How to Keep the Peace in a Family Business

by Tim Parker

Don't let the inevitable conflicts between family members get in the way of your family-run business' success. Follow these tips to keep the peace and avoid problems caused by working with relatives.

family business
Image source: StockUnlimited.com

It seems like such a great idea, doesn’t it? You’ve known your family all of your life—you trust them, you love them, and you admire them. But they’re also family and that tends to amplify things. Arguing with your business partner is one thing but having to sit at the family dinner table with them makes things even worse.

Talk to anybody involved in a family business—even the non-family employees—and you’ll hear the stories of conflict, fighting, and sometimes a toxic environment. How do you avoid the conflicts that can spell doom for the family business?

Succession Planning

The subject of family dynamics might seem like a small problem in the scope of business sustainability but nearly 70% of all family owned businesses don’t survive when it transitions from the founder to the next generation of owners. One of the major reasons is the lack of formality. The founder may fail to leave a clear succession plan that gives one child clear authority leaving a leadership structure that is unclear.

They may fail to account for income, estate, and gift taxes that trigger upon the death of the founder or understand how to cash-out correctly.

The transition should include advice from tax attorneys, CPAs, financial planners, and other professionals specific to your business. Succession planning is not a do-it-yourself endeavor.

Plan to revisit the plans at least once per year to keep them up to date until the actually succession takes place.

Keep the Books Open

If somebody else holds stock in the company, they have the right to demand transparency—even your children. You should be fine with letting them see the business’s books or its bank account balances. Secrecy breeds discontent. If you aren’t transparent, people will think you have something to hide. It’s their business too. They have the right to see the books.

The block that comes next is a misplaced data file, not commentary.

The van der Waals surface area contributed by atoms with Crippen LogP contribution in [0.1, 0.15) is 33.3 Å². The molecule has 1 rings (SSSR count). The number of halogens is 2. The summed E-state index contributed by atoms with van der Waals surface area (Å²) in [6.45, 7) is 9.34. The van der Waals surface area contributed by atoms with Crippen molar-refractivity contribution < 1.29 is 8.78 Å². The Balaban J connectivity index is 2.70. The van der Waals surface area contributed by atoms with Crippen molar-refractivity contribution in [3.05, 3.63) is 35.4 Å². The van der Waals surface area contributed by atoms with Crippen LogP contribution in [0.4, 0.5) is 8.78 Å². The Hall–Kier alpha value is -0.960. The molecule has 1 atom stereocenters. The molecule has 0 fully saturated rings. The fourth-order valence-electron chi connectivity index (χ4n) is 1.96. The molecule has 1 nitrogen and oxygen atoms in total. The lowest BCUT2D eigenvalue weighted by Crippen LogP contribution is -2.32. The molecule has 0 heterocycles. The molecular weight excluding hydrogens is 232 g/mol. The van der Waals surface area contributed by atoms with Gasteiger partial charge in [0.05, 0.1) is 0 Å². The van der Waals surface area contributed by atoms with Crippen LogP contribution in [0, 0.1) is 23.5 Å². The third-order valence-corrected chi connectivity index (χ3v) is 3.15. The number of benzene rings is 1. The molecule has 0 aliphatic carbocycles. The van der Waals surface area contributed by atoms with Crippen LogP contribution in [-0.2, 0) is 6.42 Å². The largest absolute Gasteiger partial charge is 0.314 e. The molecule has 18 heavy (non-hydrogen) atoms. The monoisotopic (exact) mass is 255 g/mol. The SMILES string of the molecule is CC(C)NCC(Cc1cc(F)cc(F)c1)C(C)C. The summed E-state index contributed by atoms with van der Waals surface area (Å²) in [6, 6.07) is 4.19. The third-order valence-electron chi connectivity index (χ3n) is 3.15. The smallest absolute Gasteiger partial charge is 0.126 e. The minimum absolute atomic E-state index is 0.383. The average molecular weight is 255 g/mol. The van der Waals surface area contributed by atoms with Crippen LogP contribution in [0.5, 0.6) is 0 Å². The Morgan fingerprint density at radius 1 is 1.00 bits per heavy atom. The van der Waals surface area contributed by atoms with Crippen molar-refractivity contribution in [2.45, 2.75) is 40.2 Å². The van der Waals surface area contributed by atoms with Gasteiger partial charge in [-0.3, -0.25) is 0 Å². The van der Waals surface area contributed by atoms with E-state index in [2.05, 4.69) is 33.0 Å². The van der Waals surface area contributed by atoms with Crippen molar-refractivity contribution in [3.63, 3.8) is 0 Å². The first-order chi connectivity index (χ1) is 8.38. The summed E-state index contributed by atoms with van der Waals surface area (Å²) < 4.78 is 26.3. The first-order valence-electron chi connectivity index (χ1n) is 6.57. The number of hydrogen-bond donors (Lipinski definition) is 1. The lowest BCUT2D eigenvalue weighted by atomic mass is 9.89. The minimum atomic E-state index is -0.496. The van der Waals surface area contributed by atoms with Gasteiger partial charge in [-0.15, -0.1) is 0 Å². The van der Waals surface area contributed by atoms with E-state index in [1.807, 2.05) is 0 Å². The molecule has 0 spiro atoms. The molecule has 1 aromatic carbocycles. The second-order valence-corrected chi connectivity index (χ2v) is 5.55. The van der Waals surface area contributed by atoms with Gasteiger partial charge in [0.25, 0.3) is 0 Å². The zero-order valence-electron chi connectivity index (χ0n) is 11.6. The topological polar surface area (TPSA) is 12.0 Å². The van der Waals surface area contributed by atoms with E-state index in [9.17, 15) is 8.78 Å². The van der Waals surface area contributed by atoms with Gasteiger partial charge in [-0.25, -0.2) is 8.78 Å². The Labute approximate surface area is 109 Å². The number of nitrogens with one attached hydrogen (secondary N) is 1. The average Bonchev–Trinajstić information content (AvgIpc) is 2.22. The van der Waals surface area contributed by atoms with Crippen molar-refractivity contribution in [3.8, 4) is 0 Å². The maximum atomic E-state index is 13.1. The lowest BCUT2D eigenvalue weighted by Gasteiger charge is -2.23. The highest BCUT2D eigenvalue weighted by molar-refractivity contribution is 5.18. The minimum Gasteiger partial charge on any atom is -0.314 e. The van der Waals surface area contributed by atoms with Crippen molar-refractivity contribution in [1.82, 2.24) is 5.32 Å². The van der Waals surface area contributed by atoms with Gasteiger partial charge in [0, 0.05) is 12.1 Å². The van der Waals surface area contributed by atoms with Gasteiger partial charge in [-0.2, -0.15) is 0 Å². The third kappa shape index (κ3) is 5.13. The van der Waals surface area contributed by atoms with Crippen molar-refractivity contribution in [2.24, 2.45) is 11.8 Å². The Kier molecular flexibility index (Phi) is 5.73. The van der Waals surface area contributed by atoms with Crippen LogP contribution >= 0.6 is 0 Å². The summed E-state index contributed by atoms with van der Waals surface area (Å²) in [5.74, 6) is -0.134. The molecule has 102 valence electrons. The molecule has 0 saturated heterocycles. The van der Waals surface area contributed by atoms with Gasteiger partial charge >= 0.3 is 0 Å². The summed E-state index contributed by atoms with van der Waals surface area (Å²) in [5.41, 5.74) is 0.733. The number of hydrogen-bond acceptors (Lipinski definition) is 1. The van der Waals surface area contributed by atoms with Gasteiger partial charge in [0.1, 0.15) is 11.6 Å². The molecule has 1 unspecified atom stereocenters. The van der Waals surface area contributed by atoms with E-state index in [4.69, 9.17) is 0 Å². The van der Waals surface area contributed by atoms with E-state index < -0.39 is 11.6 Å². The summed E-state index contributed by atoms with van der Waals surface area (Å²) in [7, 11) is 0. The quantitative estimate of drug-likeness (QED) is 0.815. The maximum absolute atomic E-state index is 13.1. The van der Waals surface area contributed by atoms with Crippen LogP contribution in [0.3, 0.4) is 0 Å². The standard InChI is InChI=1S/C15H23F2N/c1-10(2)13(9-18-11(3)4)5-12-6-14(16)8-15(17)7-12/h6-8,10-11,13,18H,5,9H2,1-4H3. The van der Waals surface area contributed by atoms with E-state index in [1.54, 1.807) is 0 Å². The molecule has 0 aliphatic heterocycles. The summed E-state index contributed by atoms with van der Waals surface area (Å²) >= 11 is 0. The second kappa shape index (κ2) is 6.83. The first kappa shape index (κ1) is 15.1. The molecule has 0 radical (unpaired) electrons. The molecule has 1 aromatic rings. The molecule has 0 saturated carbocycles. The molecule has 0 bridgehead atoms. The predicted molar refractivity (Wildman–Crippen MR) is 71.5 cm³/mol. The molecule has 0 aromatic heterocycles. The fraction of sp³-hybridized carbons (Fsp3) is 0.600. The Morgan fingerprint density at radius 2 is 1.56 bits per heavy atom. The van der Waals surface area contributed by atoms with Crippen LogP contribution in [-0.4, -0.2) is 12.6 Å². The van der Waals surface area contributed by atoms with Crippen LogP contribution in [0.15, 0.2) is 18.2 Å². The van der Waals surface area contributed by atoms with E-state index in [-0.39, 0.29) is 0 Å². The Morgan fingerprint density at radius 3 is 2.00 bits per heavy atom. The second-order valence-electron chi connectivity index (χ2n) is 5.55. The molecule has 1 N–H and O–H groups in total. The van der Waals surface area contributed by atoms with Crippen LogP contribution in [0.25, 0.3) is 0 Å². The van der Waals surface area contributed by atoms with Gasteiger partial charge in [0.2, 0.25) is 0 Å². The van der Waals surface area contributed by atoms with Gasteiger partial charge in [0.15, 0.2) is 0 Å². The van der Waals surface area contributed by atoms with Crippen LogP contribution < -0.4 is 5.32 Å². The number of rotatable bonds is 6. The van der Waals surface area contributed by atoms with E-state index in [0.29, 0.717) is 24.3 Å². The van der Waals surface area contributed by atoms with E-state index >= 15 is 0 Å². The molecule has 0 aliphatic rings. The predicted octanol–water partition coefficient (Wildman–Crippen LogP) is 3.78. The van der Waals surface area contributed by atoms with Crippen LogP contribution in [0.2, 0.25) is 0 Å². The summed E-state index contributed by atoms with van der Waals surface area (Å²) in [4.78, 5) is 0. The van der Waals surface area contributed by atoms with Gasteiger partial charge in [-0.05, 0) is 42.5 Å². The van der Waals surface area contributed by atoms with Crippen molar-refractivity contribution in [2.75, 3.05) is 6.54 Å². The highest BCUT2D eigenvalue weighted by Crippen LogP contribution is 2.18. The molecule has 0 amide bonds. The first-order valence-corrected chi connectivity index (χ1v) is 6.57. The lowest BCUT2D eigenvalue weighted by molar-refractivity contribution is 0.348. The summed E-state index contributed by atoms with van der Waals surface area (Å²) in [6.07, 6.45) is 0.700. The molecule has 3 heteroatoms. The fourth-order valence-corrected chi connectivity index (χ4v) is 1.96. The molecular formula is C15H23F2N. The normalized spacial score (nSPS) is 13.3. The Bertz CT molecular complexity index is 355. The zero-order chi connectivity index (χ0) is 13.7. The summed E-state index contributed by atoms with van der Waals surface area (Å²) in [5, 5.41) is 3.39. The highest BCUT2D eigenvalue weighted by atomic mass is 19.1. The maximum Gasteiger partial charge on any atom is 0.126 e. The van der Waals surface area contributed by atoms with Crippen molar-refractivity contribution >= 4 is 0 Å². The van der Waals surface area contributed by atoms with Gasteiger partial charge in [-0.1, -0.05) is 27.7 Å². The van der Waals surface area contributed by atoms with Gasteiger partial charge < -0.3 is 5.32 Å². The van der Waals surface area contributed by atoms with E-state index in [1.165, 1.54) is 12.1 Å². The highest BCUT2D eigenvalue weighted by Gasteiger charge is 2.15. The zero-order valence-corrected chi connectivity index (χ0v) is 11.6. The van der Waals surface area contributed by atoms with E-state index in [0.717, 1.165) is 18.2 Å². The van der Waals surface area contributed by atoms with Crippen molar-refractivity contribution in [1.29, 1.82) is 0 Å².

Employees are Employees

Any time relationships are involved, keep one important word in mind: boundaries. Just because they’re family doesn’t mean they’re in charge. If your children are working in the family business, they’re employees and should be treated that way. They should have a contract, be held to the standards of the employee handbook, and their pay should be equal to other employees.

RELATED: Should You Hire Family and Friends for Your Small Business?

And if you have other employees that aren’t family members, they should see you hold the same standards for everybody. This will help to keep morale higher.



Family Time Isn’t Business Time

It’s not easy to do but it’s essential. When you’re at work, you’re not family; you’re coworkers. You’re united together with the goal of making the business thrive. When you’re outside of the business, you’re family. You love each other unconditionally, you laugh together, you’re there for each other when times are tough, and you help each other in whatever way is needed.

As much as possible, keep clear lines between these conflicting roles. Talk about work at the office—not during family times. Don’t make the business into what defines your relationship.

Give Somebody Else Authority

Arguments are going to happen but family drama cannot enter into the workplace. It’s a surefire way to ruin the business. Behind every good leader is somebody who has permission to tell them when they’re off track. If there’s a non-family employee in the business that you trust, give them permission to tell you when the family dynamic is interfering with work operations.

Establish a Board of Directors

As your business grows, that one trusted person could become a Board of Directors—a mix of family and non-family people who bring a specific skillset to the company. Not only will they lend fresh perspective, non-family board members should have an appropriate amount of votes that give them real power at meetings.

Take the Arguments to Lunch

You can’t bring the drama to work but that doesn’t mean it shouldn’t be resolved right away. If that’s the case, gather the affected family members and head out to lunch. Everybody is more agreeable when they eat and since it’s outside of the office, having tough conversations about family problems is completely appropriate.

Family Isn’t Necessarily the Best Choice

As your business grows, you have the responsibility to protect the business because employees rely on it to feed their own families. Just because certain employees are family doesn’t mean they’re qualified. Bring them into the business, and later let them run the business, because they’re the best person for the job. If a non-family member is better for the health of the company, give a portion of the company to the family as a silent, non-majority partner and let the truly skilled people run the business. Worse than hurting a family member’s feelings might be watching them run the business into failure.

Bottom Line

You can have plenty of friends but only so much family. Ruining a family relationships over what may be petty arguments isn’t worth it in the end. Talk about things while they’re small concerns. Once they get large and everybody gets emotional, it’s hard to come together on much of anything. Cultivating positive family relationships outside of the office will help create a positive atmosphere at work.

© 2016 Attard Communications, Inc. All Rights Reserved. May not be reproduced, reprinted or redistributed without written permission from Attard Communications, Inc.

 
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